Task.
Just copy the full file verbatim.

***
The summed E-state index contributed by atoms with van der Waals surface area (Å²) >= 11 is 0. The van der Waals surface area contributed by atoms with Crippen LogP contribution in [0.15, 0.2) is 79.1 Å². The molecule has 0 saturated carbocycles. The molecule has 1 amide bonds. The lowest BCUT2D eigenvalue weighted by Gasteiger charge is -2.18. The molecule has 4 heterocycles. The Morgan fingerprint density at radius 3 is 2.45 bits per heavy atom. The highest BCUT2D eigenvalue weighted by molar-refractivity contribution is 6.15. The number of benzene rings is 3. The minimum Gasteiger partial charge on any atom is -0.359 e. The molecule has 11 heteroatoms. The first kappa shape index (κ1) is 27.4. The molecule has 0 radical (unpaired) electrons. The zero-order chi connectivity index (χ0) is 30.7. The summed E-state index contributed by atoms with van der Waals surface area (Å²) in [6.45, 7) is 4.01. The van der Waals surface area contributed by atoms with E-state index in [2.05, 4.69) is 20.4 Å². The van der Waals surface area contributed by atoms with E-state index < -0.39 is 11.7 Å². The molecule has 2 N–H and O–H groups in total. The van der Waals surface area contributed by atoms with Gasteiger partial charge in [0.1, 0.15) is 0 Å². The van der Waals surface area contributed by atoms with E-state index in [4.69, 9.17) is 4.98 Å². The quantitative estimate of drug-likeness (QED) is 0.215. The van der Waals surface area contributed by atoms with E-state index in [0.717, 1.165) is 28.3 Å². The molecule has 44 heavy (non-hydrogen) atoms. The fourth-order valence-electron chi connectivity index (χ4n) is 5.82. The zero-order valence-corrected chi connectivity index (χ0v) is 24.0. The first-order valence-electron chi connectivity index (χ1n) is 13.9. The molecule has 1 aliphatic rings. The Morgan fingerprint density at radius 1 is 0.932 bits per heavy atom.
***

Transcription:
The summed E-state index contributed by atoms with van der Waals surface area (Å²) >= 11 is 0. The van der Waals surface area contributed by atoms with Crippen LogP contribution in [0.15, 0.2) is 79.1 Å². The molecule has 0 saturated carbocycles. The molecule has 1 amide bonds. The lowest BCUT2D eigenvalue weighted by Gasteiger charge is -2.18. The molecule has 4 heterocycles. The Morgan fingerprint density at radius 3 is 2.45 bits per heavy atom. The highest BCUT2D eigenvalue weighted by molar-refractivity contribution is 6.15. The number of benzene rings is 3. The minimum Gasteiger partial charge on any atom is -0.359 e. The molecule has 11 heteroatoms. The first kappa shape index (κ1) is 27.4. The molecule has 0 radical (unpaired) electrons. The zero-order chi connectivity index (χ0) is 30.7. The summed E-state index contributed by atoms with van der Waals surface area (Å²) in [6.45, 7) is 4.01. The van der Waals surface area contributed by atoms with E-state index in [2.05, 4.69) is 20.4 Å². The van der Waals surface area contributed by atoms with E-state index < -0.39 is 11.7 Å². The molecule has 2 N–H and O–H groups in total. The van der Waals surface area contributed by atoms with Gasteiger partial charge in [0.1, 0.15) is 0 Å². The van der Waals surface area contributed by atoms with E-state index in [4.69, 9.17) is 4.98 Å². The quantitative estimate of drug-likeness (QED) is 0.215. The van der Waals surface area contributed by atoms with E-state index in [0.717, 1.165) is 28.3 Å². The molecule has 44 heavy (non-hydrogen) atoms. The fourth-order valence-electron chi connectivity index (χ4n) is 5.82. The zero-order valence-corrected chi connectivity index (χ0v) is 24.0. The first-order valence-electron chi connectivity index (χ1n) is 13.9. The molecule has 1 aliphatic rings. The Morgan fingerprint density at radius 1 is 0.932 bits per heavy atom.